Apple CEO Tim Cook killed off a television show being developed about Gawker Media, according to a report by the New York Times’ Ben Smith that raises questions about the influence that Big Tech has on media.
The show was supposed to be about the rise and fall of Gawker’s group of websites had played a major role in the online culture wars of the last decade or so, including Gamergate, exposes of celebrity sex scandals, and the defamation lawsuits that brought the media company to its knees.
According to Smith, the show had a number of former top Gawker execs involved and had already filmed several episodes when Cook got wind of it.
And he was not amused.
Cook’s discomfort with a story about Gawker is understandable. The website had a field day mocking Apple when they managed to get ahold of an iPhone 4 prototype, and forced Cook out of the closet in 2008 when they started publishing stories reporting that he was gay. Cook wrote an op-ed in 2014 declaring that he was “proud to be gay,” and had been “open with many people” in his personal life, but it isn’t much of a stretch to assume he did not appreciate Gawker’s disclosure of his personal life.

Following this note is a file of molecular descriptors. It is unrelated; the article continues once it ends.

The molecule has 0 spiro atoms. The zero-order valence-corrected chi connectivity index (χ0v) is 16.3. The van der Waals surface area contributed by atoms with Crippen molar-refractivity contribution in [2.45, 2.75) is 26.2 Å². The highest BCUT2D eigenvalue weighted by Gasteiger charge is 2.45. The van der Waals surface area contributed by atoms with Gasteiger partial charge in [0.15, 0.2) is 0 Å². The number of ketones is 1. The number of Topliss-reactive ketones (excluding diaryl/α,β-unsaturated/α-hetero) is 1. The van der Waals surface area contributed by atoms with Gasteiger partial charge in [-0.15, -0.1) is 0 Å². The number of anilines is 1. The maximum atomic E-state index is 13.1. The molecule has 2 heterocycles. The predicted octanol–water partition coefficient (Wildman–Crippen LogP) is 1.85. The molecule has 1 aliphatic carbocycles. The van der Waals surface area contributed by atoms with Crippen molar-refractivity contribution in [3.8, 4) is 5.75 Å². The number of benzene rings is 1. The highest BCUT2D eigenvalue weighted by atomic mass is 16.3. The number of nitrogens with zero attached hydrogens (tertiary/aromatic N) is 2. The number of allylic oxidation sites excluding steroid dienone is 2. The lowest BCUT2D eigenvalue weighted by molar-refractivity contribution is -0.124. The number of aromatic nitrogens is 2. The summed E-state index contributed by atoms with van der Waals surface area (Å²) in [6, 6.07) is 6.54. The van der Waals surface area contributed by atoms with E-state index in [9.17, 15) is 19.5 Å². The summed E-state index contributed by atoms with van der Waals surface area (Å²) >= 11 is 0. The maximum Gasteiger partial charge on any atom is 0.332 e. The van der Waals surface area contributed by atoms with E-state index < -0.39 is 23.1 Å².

Cook, wrote Smith, was “surprised” to find out that Apple TV was making a show about Gawker, and “expressed a distinctly negative view” about the topic. “Apple proceeded to kill the project.”
Continued Smith, “now, from beyond the grave, Gawker is revealing another reality in this era of media consolidation: that the chief executive of one of the biggest companies in the world, who testifies before Congress and negotiates with China, also decides what television shows get made.”
Another production company bought the option for the Gawker show, reported Smith, but it’s “partly controlled by yet another person close to Apple, Steve Jobs’s widow, Laurene Powell Jobs.”
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